Contributed by Jeff Henderson - MIT Head Coach
Race day is coming before we know it! Over the past several months you've logged hundreds of hard miles and those miles have prepared you for the task ahead. Know that each long workout, every speed workout, and all the other workouts in between have served a purpose, and you are now physically and mentally prepared to achieve your goal!
Now comes the time to ease up. Working harder in the last 2-3 weeks before your race (3 for full marathons, 2 weeks for half marathons) can often be counterproductive.
It is now time to slowly back off the volume and intensity of your workouts. Tapering will allow your body to repair the ongoing muscle damage inflicted throughout your months of training. Additionally, tapering allows for full replenishment of glycogen stores in your muscles and liver.
Ideally, during the first week of your taper you should only do about 80 percent of your peak mileage. Tapering can be harder than it sounds. After weeks and months of long, hard mileage you may question the efficacy of dropping back in mileage. You may head out the door for a prescribed 6 miler and mid-workout your head says, "I feel great, let’s add a few more." For once in your life, ignore that impulse to do more. Your body will thank you for it when you have allowed yourself adequate time to recover before your race.
The second week of your taper should be about 60% of your peak mileage. You still want one reasonably long workout. (11-13 miles for full marathoners, 6-7 miles for half marathoners) This will help your body remember that you are still strong enough to feel smooth and comfortable out on a long workout.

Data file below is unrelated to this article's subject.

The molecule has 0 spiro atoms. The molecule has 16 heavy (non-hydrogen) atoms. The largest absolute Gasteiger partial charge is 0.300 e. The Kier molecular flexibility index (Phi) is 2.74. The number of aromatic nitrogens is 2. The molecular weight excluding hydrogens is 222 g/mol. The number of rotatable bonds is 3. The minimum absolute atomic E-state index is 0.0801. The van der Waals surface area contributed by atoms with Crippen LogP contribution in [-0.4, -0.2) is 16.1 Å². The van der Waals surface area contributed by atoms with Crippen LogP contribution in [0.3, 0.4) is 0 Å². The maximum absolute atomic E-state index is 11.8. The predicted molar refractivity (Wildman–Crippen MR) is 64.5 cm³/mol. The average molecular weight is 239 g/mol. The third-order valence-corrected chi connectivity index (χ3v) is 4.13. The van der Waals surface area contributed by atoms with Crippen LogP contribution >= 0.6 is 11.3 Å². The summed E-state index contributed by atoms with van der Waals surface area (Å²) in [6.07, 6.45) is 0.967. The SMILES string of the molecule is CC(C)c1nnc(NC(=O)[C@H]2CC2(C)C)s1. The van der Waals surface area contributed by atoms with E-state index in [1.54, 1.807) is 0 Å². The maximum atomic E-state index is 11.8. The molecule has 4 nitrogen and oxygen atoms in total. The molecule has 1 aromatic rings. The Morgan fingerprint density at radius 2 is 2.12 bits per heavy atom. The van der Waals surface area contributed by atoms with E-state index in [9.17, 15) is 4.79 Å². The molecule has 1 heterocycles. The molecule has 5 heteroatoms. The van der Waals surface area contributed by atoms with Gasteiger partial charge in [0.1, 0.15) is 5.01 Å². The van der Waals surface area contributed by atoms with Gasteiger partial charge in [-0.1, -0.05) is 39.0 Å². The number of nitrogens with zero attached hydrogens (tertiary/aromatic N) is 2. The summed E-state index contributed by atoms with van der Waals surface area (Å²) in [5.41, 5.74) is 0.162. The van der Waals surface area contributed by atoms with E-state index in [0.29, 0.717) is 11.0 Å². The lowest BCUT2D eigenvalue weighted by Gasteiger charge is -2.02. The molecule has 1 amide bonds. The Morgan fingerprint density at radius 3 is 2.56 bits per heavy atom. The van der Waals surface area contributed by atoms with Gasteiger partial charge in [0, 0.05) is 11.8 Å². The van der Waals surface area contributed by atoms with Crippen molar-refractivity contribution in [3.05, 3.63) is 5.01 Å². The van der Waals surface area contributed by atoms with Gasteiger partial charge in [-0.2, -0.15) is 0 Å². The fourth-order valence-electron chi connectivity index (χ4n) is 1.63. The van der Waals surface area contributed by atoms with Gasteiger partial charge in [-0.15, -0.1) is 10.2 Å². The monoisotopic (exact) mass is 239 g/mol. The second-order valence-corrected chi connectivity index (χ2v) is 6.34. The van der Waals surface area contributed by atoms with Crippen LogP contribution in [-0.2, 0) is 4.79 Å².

During the last week of your schedule you should put in approximately 30-40% of your peak mileage not including race day mileage. Load up on hydration during this period. Try to avoid alcohol and caffeine during this time as well.
Throughout the process of tapering you mind may try to play a few tricks on you. It is very common to want to do more. Believe that your training thus far has been sufficient. Even if you missed a few workouts here and there...making up for them now will do nothing but put you into a higher state of fatigue come race day. You may also notice a few aches and pains that you didn't notice during your peak mileage phase. Now that you are backing off mileage and intensity you'll have a little more time to think about the effects all the mileage has had on your body. Listen to your body at this point. If you need to skip a workout during the taper so be it. You're supposed to be easing up on things at this point anyways!
Remember you workouts are not the only factor that goes into your training. Work, family and life in general have a lovely way of affecting your training. If able, during your taper try to do some of following:
- Avoid new/stressful projects at work.
- Wash your hands frequently to avoid illness.
- Ensure you are getting sufficient sleep.
- Don't spend excessive amounts of time at the race expo.
- Do your sightseeing after the race if traveling.
- Find a quiet spot to visualize your race as often as possible.
Enjoy these last few weeks of your training. Remember what it was that drove your to pursue this journey. Whether this is your first race, 19th or 50th race you all have changed over the last few months. Some of you have just now found your rhythm. Some of you have taken steps to fine tune your bodies in preparation for a big PR. Race day will be here soon, and I am confident that you will all succeed in achieving your goals. Now is the time for you too to be confident. Stick to your plan and everything will go well. Race day is all about celebrating all of your hard work. Enjoy!